On March 11, 1944, Baker was posthumously awarded the Medal of Honor. Major Jerstad also received the Medal of Honor, on October 28, 1943, for his role on the mission.

Army Air Forces Pilot Badge
Medal of Honor Silver Star Distinguished Flying Cross
Purple Heart Air Medal
with two bronze oak leaf clusters
American Defense Service Medal
American Campaign Medal European–African–Middle Eastern Campaign Medal
with silver campaign star
World War II Victory Medal
Army Presidential Unit Citation
with bronze oak leaf cluster

Medal of Honor citation

Rank and organization: Lieutenant Colonel, U.S. Army Air Corps, 93d Heavy Bombardment Group. Place and date: Ploesti Raid, Rumania, August 1, 1943. Entered service at: Akron, Ohio. Born: January 1, 1907, Chicago, Ill. G.O. No.: 20, March 11, 1944.

For conspicuous gallantry and intrepidity above and beyond the call of duty in action with the enemy on August 1, 1943. On this date he led his command, the 93d Heavy Bombardment Group, on a daring low-level attack against enemy oil refineries and installations at Ploesti, Rumania. Approaching the target, his aircraft was hit by a large caliber antiaircraft shell, seriously damaged and set on fire. Ignoring the fact he was flying over terrain suitable for safe landing, he refused to jeopardize the mission by breaking up the lead formation and continued unswervingly to lead his group to the target upon which he dropped his bombs with devastating effect. Only then did he leave formation, but his valiant attempts to gain sufficient altitude for the crew to escape by parachute were unavailing and his aircraft crashed in flames after his successful efforts to avoid other planes in formation. By extraordinary flying skill, gallant leadership and intrepidity, Lt. Col. Baker rendered outstanding, distinguished, and valorous service to our Nation.[8]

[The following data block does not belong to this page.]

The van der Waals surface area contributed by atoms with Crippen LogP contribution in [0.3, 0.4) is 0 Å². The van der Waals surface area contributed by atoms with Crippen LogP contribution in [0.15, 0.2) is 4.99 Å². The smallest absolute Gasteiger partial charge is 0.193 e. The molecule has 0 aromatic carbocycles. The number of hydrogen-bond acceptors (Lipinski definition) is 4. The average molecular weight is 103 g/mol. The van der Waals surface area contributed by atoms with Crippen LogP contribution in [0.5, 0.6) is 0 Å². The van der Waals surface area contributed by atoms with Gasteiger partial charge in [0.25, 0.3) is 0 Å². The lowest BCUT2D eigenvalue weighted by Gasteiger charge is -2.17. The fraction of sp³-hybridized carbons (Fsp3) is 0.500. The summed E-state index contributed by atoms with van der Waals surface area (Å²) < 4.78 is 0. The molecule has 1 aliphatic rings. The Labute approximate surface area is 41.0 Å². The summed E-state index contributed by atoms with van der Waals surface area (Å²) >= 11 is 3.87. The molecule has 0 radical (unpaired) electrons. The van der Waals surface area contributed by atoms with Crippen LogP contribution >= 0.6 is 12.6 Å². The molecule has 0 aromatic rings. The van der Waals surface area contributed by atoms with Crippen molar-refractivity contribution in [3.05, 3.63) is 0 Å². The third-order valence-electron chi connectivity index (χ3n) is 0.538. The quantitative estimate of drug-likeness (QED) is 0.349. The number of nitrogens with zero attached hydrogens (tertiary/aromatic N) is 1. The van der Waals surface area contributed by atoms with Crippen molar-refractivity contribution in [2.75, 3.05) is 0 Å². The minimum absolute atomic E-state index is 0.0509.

See also


  1. ^ "Baker -- Lt Col Addison Earl Baker". Air Force Historical Support Division. Retrieved 2020-05-23.
  2. ^ "Wings of Valor II- The Ploesti Raid". Archived from the original on August 9, 2011. Retrieved March 8, 2016.
  3. ^ Official National Guard Register for 1939. Washington, D.C.: United States Government Printing Office. 1940. p. 1,012.
  4. ^ "Bombers Arrive from Barksdale for Work Here". Fort Myers News-Press. Fort Myers, FL. May 20, 1942.
  5. ^ American Air Museum
  6. ^ "Medal of Honor Pilot Accounted For From World War II (Baker, A.)". Defense POW/MIA Accounting Agency. April 13, 2022. Retrieved April 13, 2022.
  7. ^ "Medal of Honor recipient Lt. Col. Addison Baker to be laid to rest at Arlington National Cemetery nearly 80 years after death". American Battle Monuments Commission. 2022-09-14. Retrieved 2022-10-11.
  8. ^ "World War II (A–F), Baker, Addison entry". Medal of Honor recipients. United States Army Center of Military History. May 11, 2010. Archived from the original on 23 July 2010. Retrieved July 13, 2010.

External links

This page was last edited on 9 February 2024, at 09:13